One thing you can be sure about whenever you get around a group of ecologically minded SCUBA divers – a variety of opinions can and will be expressed.
One of the current things making the rounds has to do with the charged question of whether shark feeding to entice these apex predators for divers to view underwater should be allowed or discouraged.
The arguments, pro and con, tend to follow the following lines:
By providing food to attract the sharks for viewing by the paying public (of divers), it gives people an opportunity to see and appreciate the beauty and grace of these animals and to take away some of the fear fostered over the years by motion picture and television portrayals of sharks as mindless killing machines. It provides certain dive operators and their employees with an income that is pretty much guaranteed because the sharks will come for the food provided on a regular basis.
It's been argued that by providing the sharks with an easy source of food, they become habituated to that source – altering their behavior. There has also been some discussion that the sharks will eventually start expecting divers to provide them with food (and will become increasingly aggressive if it is not provided).
Florida shark scientist George Burgess said in 2014 "Feeding of sharks, like the feeding of bears, alligators, raccoons, baboons, dogs, cats, birds, groupers, deer, etc. has consequences. There’s a reason why resource managers discourage or legally ban such activity. Entrainment is a biological fact and anyone that believes otherwise has their head in the sand. That said, the consequences may or may not include reduced safety to humans – that depends on the animal involved and the activity patterns of the humans. I am less concerned about the shark-safety angle than the ecological/behavioral modification consequence since the latter are proven entities and the former still is an up in the air topic (and one that can be argued both ways, even if it does result in more attacks - e.g., are we owed the right to absolute safety when engaged in a wilderness experience vs. we should employ all means to minimize risk)."
The pro and con splits in the dive community seem to be along economic or ecological lines.
The pro contingent is backed by such professional organizations as the Dive Equipment Marketing Association (DEMA) with support from the various operators that benefit most from these type of dive experiences being marketed. They have a financial stake in the endeavor.
The con contingent primarily seems to be consisting of ecologically minded individuals, dive trainers and certain fish and wildlife commissions. Their idea is that sharks should be left alone to – well, continue to act as sharks unmolested.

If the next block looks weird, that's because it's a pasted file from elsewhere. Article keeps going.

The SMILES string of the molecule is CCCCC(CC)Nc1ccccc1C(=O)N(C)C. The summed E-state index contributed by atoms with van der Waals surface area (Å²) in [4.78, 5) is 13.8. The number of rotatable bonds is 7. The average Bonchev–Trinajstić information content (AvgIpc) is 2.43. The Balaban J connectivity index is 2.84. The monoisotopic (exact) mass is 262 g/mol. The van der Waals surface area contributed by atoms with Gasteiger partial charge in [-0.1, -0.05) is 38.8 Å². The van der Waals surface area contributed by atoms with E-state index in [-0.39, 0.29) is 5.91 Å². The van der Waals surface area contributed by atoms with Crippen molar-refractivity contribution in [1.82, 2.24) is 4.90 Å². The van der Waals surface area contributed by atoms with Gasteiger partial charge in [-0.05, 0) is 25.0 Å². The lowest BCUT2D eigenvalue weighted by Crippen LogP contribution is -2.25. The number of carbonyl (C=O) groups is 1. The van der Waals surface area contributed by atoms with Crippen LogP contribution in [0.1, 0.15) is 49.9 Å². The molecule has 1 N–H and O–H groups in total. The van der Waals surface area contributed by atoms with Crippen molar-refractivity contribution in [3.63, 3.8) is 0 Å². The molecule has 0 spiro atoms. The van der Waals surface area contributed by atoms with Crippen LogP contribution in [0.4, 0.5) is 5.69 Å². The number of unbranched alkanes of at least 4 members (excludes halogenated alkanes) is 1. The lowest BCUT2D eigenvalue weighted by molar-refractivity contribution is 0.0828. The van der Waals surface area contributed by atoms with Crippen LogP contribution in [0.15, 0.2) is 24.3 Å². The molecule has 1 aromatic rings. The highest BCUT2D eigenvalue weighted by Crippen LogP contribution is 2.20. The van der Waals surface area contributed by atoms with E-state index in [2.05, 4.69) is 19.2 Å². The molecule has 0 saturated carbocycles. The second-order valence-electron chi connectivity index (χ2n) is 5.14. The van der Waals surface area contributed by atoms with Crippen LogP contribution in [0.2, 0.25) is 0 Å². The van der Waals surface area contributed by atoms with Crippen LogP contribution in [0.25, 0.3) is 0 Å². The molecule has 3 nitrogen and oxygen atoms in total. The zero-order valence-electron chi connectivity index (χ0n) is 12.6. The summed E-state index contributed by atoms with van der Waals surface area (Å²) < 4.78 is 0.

A proposed new federal law – S.3099 SEC. 3. SHARK CONSERVATION ACT OF 2010 would ban shark feeding in Federal waters, which would kill the popular shark dives banned already in State waters:
‘‘SEC. 104. PROHIBITION ON SHARK FEEDING. 14 ‘‘(a) PROHIBITION.—Except as provided in section 15 317 of the Magnuson-Stevens Fishery Conservation and 16 Management Act (16 U.S.C. 1866), it is unlawful for any 17 person— 18 ‘‘(1) to engage in shark feeding; or 19 ‘‘(2) to operate a vessel for the purpose of car- 20 rying a passenger for hire to any site to engage in 21 shark feeding or to observe shark feeding."
The commercial dive operations and their allied interests oppose this, as you might expect. They are marshaling a considerable lobbying effort to try and kill this legislation.
For the most part, those who believe in S. 3099 do so because they state that by feeding the sharks, their behavior is changed because that feeding is interference in their normal behavior. They claim that the sharks eventually begin associating dive boats – and particularly divers themselves – with food, leading to potentially disastrous results. They point to the following incidents as examples of sharks losing their fear of humans/divers in the water:
Given all of these things stated by both sides on this issue, what can you do as an individual?
I would recommend that you mobilize and learn as much as you can, then contact your elected official for your area and voice your support for the legislation. While the dive operators might be able to make a case for keeping things as they currently are, does that mean we should? Is there any real reason for taking the risk of potentially altering the behavior of creatures that have been around for millions of years simply so that we can check off an experience on our bucket list?
We've gotten circuses to stop using elephants for entertainment. Sea World is finally retiring killer whales as entertainment in captivity.
While it's not settled science, isn't it time that we stopped potentially harming sharks in the ocean?
To support S.3099 SEC. 3. SHARK CONSERVATION ACT OF 2010, contact your legislator. If more information is needed, contact John Russell on LinkedIn.
This link should be forwarded to everyone who may have an interest.
John Lewis is a freelance writer and editor for hire. Reach him at firstname.lastname@example.org . He writes for the site Crowdfunding Hell.
Article written for an ecological diving group's attempt to influence legislation.